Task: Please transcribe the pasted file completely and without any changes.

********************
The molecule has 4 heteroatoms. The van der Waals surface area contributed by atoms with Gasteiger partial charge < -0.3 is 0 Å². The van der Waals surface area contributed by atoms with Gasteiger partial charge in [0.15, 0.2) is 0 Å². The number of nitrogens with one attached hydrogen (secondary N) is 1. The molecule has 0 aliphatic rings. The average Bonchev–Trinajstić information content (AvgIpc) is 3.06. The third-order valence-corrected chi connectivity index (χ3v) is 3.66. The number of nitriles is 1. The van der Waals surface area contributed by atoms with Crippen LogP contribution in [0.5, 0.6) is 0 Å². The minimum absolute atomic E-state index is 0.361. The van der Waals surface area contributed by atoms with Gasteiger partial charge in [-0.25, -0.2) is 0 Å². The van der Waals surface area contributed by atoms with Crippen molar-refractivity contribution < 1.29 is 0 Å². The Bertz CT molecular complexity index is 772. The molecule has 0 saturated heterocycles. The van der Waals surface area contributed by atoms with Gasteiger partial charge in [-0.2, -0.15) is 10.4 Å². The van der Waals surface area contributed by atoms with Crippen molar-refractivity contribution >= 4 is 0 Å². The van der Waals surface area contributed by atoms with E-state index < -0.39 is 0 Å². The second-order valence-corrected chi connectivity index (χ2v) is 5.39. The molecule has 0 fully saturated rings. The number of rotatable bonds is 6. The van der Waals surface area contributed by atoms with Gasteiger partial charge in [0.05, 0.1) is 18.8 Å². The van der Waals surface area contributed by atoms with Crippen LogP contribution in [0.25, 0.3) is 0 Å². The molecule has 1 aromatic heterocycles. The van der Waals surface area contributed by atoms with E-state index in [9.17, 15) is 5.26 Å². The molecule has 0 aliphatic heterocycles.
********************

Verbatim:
The molecule has 4 heteroatoms. The van der Waals surface area contributed by atoms with Gasteiger partial charge < -0.3 is 0 Å². The van der Waals surface area contributed by atoms with Gasteiger partial charge in [0.15, 0.2) is 0 Å². The number of nitrogens with one attached hydrogen (secondary N) is 1. The molecule has 0 aliphatic rings. The average Bonchev–Trinajstić information content (AvgIpc) is 3.06. The third-order valence-corrected chi connectivity index (χ3v) is 3.66. The number of nitriles is 1. The van der Waals surface area contributed by atoms with Crippen LogP contribution in [0.5, 0.6) is 0 Å². The minimum absolute atomic E-state index is 0.361. The van der Waals surface area contributed by atoms with Gasteiger partial charge in [-0.25, -0.2) is 0 Å². The van der Waals surface area contributed by atoms with Crippen molar-refractivity contribution < 1.29 is 0 Å². The Bertz CT molecular complexity index is 772. The molecule has 0 saturated heterocycles. The van der Waals surface area contributed by atoms with Gasteiger partial charge in [-0.2, -0.15) is 10.4 Å². The van der Waals surface area contributed by atoms with Crippen molar-refractivity contribution >= 4 is 0 Å². The van der Waals surface area contributed by atoms with E-state index < -0.39 is 0 Å². The second-order valence-corrected chi connectivity index (χ2v) is 5.39. The molecule has 0 fully saturated rings. The number of rotatable bonds is 6. The van der Waals surface area contributed by atoms with Gasteiger partial charge in [0.05, 0.1) is 18.8 Å². The van der Waals surface area contributed by atoms with Crippen LogP contribution in [0.25, 0.3) is 0 Å². The molecule has 1 aromatic heterocycles. The van der Waals surface area contributed by atoms with E-state index in [9.17, 15) is 5.26 Å². The molecule has 0 aliphatic heterocycles.